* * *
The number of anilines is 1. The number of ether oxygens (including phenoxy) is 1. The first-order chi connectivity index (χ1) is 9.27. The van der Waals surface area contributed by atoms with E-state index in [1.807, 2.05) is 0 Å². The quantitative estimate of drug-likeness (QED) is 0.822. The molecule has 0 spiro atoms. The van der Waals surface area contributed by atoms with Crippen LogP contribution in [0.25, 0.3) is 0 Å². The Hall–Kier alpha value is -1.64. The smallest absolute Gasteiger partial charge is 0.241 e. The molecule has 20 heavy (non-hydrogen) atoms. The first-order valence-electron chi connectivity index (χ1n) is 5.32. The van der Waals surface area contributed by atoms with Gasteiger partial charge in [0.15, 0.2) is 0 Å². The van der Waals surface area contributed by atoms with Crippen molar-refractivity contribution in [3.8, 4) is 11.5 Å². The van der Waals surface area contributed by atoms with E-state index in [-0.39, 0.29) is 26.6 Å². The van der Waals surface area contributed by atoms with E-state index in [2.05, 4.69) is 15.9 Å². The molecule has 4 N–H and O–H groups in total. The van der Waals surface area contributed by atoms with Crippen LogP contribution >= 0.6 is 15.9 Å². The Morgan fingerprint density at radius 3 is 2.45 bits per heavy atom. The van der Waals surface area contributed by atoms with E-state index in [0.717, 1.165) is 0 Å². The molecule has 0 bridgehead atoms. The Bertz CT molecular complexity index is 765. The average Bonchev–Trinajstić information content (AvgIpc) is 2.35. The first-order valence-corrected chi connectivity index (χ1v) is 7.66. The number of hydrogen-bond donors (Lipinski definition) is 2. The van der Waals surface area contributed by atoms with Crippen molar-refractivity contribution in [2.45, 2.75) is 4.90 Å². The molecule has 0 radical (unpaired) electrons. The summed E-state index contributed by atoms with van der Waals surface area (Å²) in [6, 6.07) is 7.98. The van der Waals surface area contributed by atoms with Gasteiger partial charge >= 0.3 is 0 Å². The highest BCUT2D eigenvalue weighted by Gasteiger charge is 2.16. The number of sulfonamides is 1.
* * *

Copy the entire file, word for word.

The number of anilines is 1. The number of ether oxygens (including phenoxy) is 1. The first-order chi connectivity index (χ1) is 9.27. The van der Waals surface area contributed by atoms with E-state index in [1.807, 2.05) is 0 Å². The quantitative estimate of drug-likeness (QED) is 0.822. The molecule has 0 spiro atoms. The van der Waals surface area contributed by atoms with Crippen LogP contribution in [0.25, 0.3) is 0 Å². The Hall–Kier alpha value is -1.64. The smallest absolute Gasteiger partial charge is 0.241 e. The molecule has 20 heavy (non-hydrogen) atoms. The first-order valence-electron chi connectivity index (χ1n) is 5.32. The van der Waals surface area contributed by atoms with Gasteiger partial charge in [0.15, 0.2) is 0 Å². The van der Waals surface area contributed by atoms with Crippen molar-refractivity contribution in [3.8, 4) is 11.5 Å². The van der Waals surface area contributed by atoms with E-state index in [-0.39, 0.29) is 26.6 Å². The van der Waals surface area contributed by atoms with E-state index in [2.05, 4.69) is 15.9 Å². The molecule has 4 N–H and O–H groups in total. The van der Waals surface area contributed by atoms with Crippen LogP contribution >= 0.6 is 15.9 Å². The Morgan fingerprint density at radius 3 is 2.45 bits per heavy atom. The van der Waals surface area contributed by atoms with E-state index in [0.717, 1.165) is 0 Å². The molecule has 0 bridgehead atoms. The Bertz CT molecular complexity index is 765. The average Bonchev–Trinajstić information content (AvgIpc) is 2.35. The first-order valence-corrected chi connectivity index (χ1v) is 7.66. The number of hydrogen-bond donors (Lipinski definition) is 2. The van der Waals surface area contributed by atoms with Crippen molar-refractivity contribution in [2.45, 2.75) is 4.90 Å². The molecule has 0 radical (unpaired) electrons. The summed E-state index contributed by atoms with van der Waals surface area (Å²) in [6, 6.07) is 7.98. The van der Waals surface area contributed by atoms with Gasteiger partial charge >= 0.3 is 0 Å². The highest BCUT2D eigenvalue weighted by Gasteiger charge is 2.16. The number of sulfonamides is 1.